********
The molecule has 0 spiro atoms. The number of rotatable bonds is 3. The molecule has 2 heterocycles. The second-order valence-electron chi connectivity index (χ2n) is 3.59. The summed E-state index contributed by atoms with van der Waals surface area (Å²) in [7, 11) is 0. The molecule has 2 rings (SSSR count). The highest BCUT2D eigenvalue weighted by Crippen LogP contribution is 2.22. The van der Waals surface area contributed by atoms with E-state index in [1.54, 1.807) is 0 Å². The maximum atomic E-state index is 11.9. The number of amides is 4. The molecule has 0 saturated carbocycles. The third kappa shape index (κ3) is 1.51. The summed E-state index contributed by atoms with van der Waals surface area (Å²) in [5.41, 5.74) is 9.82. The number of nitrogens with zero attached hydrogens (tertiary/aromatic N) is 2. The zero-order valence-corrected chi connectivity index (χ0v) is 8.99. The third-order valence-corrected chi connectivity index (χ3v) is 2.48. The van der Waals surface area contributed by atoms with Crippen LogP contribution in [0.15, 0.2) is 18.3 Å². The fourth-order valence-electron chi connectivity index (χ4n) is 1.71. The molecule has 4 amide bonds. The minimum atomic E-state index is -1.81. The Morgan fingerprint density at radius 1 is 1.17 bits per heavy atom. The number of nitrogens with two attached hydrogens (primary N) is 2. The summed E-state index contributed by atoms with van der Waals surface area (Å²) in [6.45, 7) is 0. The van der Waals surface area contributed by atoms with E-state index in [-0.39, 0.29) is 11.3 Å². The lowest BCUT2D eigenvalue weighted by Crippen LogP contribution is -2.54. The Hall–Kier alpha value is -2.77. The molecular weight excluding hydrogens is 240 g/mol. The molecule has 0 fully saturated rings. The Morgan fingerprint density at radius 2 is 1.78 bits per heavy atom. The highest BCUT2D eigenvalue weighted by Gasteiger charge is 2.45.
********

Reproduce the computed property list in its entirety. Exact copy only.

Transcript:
The molecule has 0 spiro atoms. The number of rotatable bonds is 3. The molecule has 2 heterocycles. The second-order valence-electron chi connectivity index (χ2n) is 3.59. The summed E-state index contributed by atoms with van der Waals surface area (Å²) in [7, 11) is 0. The molecule has 2 rings (SSSR count). The highest BCUT2D eigenvalue weighted by Crippen LogP contribution is 2.22. The van der Waals surface area contributed by atoms with E-state index in [1.54, 1.807) is 0 Å². The maximum atomic E-state index is 11.9. The number of amides is 4. The molecule has 0 saturated carbocycles. The third kappa shape index (κ3) is 1.51. The summed E-state index contributed by atoms with van der Waals surface area (Å²) in [5.41, 5.74) is 9.82. The number of nitrogens with zero attached hydrogens (tertiary/aromatic N) is 2. The zero-order valence-corrected chi connectivity index (χ0v) is 8.99. The third-order valence-corrected chi connectivity index (χ3v) is 2.48. The van der Waals surface area contributed by atoms with Crippen LogP contribution in [0.15, 0.2) is 18.3 Å². The fourth-order valence-electron chi connectivity index (χ4n) is 1.71. The molecule has 4 amide bonds. The minimum atomic E-state index is -1.81. The Morgan fingerprint density at radius 1 is 1.17 bits per heavy atom. The number of nitrogens with two attached hydrogens (primary N) is 2. The summed E-state index contributed by atoms with van der Waals surface area (Å²) in [6.45, 7) is 0. The van der Waals surface area contributed by atoms with E-state index in [-0.39, 0.29) is 11.3 Å². The lowest BCUT2D eigenvalue weighted by Crippen LogP contribution is -2.54. The Hall–Kier alpha value is -2.77. The molecular weight excluding hydrogens is 240 g/mol. The molecule has 0 fully saturated rings. The Morgan fingerprint density at radius 2 is 1.78 bits per heavy atom. The highest BCUT2D eigenvalue weighted by Gasteiger charge is 2.45.